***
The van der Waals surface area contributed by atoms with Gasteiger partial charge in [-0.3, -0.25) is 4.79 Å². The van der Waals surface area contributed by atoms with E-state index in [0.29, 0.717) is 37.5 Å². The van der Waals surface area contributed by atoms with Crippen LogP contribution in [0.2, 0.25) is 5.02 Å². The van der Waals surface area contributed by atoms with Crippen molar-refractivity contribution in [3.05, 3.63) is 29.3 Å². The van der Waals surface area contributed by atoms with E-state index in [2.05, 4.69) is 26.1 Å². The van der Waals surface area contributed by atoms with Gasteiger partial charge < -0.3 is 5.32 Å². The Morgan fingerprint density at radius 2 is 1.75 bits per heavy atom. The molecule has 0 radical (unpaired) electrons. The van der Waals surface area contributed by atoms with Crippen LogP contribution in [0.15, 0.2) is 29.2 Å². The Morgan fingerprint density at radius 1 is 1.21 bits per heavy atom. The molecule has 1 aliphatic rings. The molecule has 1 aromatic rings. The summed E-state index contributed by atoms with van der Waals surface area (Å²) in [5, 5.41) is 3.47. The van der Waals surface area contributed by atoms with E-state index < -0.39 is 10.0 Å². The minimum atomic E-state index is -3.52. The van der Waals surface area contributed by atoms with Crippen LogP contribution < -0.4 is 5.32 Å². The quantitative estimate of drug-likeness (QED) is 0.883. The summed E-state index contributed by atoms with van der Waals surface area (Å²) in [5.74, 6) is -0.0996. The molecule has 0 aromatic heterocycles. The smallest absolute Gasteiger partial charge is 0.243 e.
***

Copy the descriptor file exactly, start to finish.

The van der Waals surface area contributed by atoms with Gasteiger partial charge in [-0.3, -0.25) is 4.79 Å². The van der Waals surface area contributed by atoms with E-state index in [0.29, 0.717) is 37.5 Å². The van der Waals surface area contributed by atoms with Crippen LogP contribution in [0.2, 0.25) is 5.02 Å². The van der Waals surface area contributed by atoms with Crippen molar-refractivity contribution in [3.05, 3.63) is 29.3 Å². The van der Waals surface area contributed by atoms with E-state index in [2.05, 4.69) is 26.1 Å². The van der Waals surface area contributed by atoms with Gasteiger partial charge < -0.3 is 5.32 Å². The Morgan fingerprint density at radius 2 is 1.75 bits per heavy atom. The molecule has 0 radical (unpaired) electrons. The van der Waals surface area contributed by atoms with Crippen LogP contribution in [0.15, 0.2) is 29.2 Å². The Morgan fingerprint density at radius 1 is 1.21 bits per heavy atom. The molecule has 1 aliphatic rings. The molecule has 1 aromatic rings. The summed E-state index contributed by atoms with van der Waals surface area (Å²) in [5, 5.41) is 3.47. The van der Waals surface area contributed by atoms with E-state index < -0.39 is 10.0 Å². The minimum atomic E-state index is -3.52. The van der Waals surface area contributed by atoms with Crippen LogP contribution < -0.4 is 5.32 Å². The quantitative estimate of drug-likeness (QED) is 0.883. The summed E-state index contributed by atoms with van der Waals surface area (Å²) in [5.74, 6) is -0.0996. The molecule has 0 aromatic heterocycles. The smallest absolute Gasteiger partial charge is 0.243 e.